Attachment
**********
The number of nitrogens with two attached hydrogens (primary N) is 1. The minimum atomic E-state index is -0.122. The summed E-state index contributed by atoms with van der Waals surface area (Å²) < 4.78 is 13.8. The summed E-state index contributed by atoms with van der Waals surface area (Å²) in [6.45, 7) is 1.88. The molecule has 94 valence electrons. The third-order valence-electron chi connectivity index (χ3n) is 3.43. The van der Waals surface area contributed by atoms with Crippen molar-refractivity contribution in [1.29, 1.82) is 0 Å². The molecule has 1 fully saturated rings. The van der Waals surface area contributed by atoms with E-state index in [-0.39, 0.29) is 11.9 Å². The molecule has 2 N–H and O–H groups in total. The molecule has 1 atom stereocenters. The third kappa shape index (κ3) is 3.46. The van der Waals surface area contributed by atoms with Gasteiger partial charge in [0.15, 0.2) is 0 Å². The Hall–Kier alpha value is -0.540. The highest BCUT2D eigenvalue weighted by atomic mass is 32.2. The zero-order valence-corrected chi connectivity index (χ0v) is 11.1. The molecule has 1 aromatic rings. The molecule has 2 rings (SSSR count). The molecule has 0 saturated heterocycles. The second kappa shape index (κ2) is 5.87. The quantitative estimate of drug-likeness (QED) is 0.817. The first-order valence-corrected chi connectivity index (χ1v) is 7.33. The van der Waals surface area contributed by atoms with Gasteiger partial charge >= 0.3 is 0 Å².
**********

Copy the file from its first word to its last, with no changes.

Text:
The number of nitrogens with two attached hydrogens (primary N) is 1. The minimum atomic E-state index is -0.122. The summed E-state index contributed by atoms with van der Waals surface area (Å²) < 4.78 is 13.8. The summed E-state index contributed by atoms with van der Waals surface area (Å²) in [6.45, 7) is 1.88. The molecule has 94 valence electrons. The third-order valence-electron chi connectivity index (χ3n) is 3.43. The van der Waals surface area contributed by atoms with Crippen molar-refractivity contribution in [1.29, 1.82) is 0 Å². The molecule has 1 fully saturated rings. The van der Waals surface area contributed by atoms with E-state index in [-0.39, 0.29) is 11.9 Å². The molecule has 2 N–H and O–H groups in total. The molecule has 1 atom stereocenters. The third kappa shape index (κ3) is 3.46. The van der Waals surface area contributed by atoms with Gasteiger partial charge in [0.15, 0.2) is 0 Å². The Hall–Kier alpha value is -0.540. The highest BCUT2D eigenvalue weighted by atomic mass is 32.2. The zero-order valence-corrected chi connectivity index (χ0v) is 11.1. The molecule has 1 aromatic rings. The molecule has 2 rings (SSSR count). The molecule has 0 saturated heterocycles. The second kappa shape index (κ2) is 5.87. The quantitative estimate of drug-likeness (QED) is 0.817. The first-order valence-corrected chi connectivity index (χ1v) is 7.33. The van der Waals surface area contributed by atoms with Gasteiger partial charge >= 0.3 is 0 Å².